Switchback (TV series)

Switchback was a Canadian television show for children and teenagers, created by Nijole Kuzmickas which aired on CBC Television in the 1980s.[1] An interactive youth variety show which aired on Sunday mornings, the series mixed music videos, celebrity interviews, cartoons, comedy and puppetry segments, and viewer contests.[2]

The show was produced in several Canadian cities simultaneously, sharing some segments but each featuring their own local hosts and predominantly local content.[3] Editions of the series were produced in Vancouver, Winnipeg, Regina, Halifax, Calgary, Ottawa and Toronto, with each also seen on some other CBC stations that did not produce their own Switchback.[3]

Hosts of the show included Rick Scott, Gordon White, Bob Geldof, Richard Newman, Andrew Cochrane and Stu Jeffries in Vancouver; Stan Johnson in Halifax;[1] Shawn Thompson, Howard Busgang, Dale Martindale and Eric Tunney in Toronto; Laurie Mustard and Jim Ingebritsen in Winnipeg; Howard Glassman, Ian MacGillvray and Keith Sandulak in Calgary; Brigitte Robinson, Tom New, Johnson Moretti, Natalie Gray, Terry Dimonte and Don Westwood in Ottawa; and Bill Wright in Regina.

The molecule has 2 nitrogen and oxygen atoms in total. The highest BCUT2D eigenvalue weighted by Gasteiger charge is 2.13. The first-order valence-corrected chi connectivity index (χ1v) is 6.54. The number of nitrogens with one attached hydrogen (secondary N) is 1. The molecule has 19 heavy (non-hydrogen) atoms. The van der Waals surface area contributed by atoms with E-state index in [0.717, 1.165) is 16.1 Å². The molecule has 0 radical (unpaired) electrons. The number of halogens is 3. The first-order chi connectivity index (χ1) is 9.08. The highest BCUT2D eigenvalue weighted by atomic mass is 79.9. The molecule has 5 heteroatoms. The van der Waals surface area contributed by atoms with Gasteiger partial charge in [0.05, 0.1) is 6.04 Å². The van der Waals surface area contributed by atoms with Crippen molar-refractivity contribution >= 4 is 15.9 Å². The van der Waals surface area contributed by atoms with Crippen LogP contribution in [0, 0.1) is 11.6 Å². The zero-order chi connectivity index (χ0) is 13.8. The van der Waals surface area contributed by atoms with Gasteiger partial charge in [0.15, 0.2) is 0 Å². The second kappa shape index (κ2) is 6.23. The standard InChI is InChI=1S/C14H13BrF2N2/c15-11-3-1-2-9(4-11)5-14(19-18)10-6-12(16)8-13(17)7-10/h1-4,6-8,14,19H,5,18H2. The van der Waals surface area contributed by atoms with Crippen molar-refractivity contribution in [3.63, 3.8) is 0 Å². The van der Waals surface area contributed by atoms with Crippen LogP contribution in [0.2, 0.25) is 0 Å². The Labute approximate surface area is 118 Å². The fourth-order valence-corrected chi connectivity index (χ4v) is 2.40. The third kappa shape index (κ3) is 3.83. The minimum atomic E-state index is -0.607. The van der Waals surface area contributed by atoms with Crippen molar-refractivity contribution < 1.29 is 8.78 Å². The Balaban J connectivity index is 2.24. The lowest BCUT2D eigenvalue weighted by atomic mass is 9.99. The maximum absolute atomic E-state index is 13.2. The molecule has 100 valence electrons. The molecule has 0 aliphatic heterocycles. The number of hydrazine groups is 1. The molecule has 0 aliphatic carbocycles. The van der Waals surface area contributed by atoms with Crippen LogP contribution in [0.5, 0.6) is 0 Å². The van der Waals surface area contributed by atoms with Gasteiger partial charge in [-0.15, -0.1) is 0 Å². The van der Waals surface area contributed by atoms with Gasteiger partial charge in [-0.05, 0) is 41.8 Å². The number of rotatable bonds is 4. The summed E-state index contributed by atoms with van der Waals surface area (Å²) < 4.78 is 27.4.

The Toronto, Winnipeg and Calgary editions of the series were cancelled in 1988,[4] with viewers in those areas receiving one of the remaining editions thereafter.[5] At the same time, the Halifax edition went through some controversy when it dismissed popular longtime host Stan Johnson.[6]

All of the remaining editions of the program were cancelled in early 1990, amid budget cuts at the CBC.[7]


  1. ^ a b "Switchback a Cinderella tale". The Globe and Mail, March 23, 1984.
  2. ^ "Vancouver kids' show taking a step forward". The Globe and Mail, November 24, 1984.
  3. ^ a b "The joys of live TV; Fumbles don't bother host of Switchback - they're part of the fun". Ottawa Citizen, October 11, 1986.
  4. ^ "CBC-TV pulls plug on Switchback". Toronto Star, March 20, 1988.
  5. ^ "Switchback gets bigger audience". Ottawa Citizen, March 28, 1988.
  6. ^ "Popular Halifax show revamped: Fired TV host assails CBC policy". The Globe and Mail, June 22, 1988.
  7. ^ "Switchback falls victim to CBC budget cuts". Toronto Star, February 4, 1990.

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